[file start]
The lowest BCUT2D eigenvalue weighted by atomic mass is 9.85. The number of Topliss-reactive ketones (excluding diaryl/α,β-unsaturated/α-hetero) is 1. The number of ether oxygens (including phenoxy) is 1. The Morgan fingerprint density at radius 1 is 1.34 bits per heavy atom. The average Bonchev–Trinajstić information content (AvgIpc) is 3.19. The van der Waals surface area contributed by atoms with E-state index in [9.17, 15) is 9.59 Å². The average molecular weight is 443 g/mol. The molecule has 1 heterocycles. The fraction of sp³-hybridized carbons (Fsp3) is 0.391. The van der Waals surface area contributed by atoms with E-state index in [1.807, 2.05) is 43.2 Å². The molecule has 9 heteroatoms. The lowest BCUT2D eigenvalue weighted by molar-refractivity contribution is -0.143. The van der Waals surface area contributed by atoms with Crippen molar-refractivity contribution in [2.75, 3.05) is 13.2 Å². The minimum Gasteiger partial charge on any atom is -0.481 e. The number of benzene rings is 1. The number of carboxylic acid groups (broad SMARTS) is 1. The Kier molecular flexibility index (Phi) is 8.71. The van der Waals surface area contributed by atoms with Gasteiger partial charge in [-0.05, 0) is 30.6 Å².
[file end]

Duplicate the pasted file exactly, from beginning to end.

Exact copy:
The lowest BCUT2D eigenvalue weighted by atomic mass is 9.85. The number of Topliss-reactive ketones (excluding diaryl/α,β-unsaturated/α-hetero) is 1. The number of ether oxygens (including phenoxy) is 1. The Morgan fingerprint density at radius 1 is 1.34 bits per heavy atom. The average Bonchev–Trinajstić information content (AvgIpc) is 3.19. The van der Waals surface area contributed by atoms with E-state index in [9.17, 15) is 9.59 Å². The average molecular weight is 443 g/mol. The molecule has 1 heterocycles. The fraction of sp³-hybridized carbons (Fsp3) is 0.391. The van der Waals surface area contributed by atoms with E-state index in [1.807, 2.05) is 43.2 Å². The molecule has 9 heteroatoms. The lowest BCUT2D eigenvalue weighted by molar-refractivity contribution is -0.143. The van der Waals surface area contributed by atoms with Crippen molar-refractivity contribution in [2.75, 3.05) is 13.2 Å². The minimum Gasteiger partial charge on any atom is -0.481 e. The number of benzene rings is 1. The number of carboxylic acid groups (broad SMARTS) is 1. The Kier molecular flexibility index (Phi) is 8.71. The van der Waals surface area contributed by atoms with Gasteiger partial charge in [-0.05, 0) is 30.6 Å².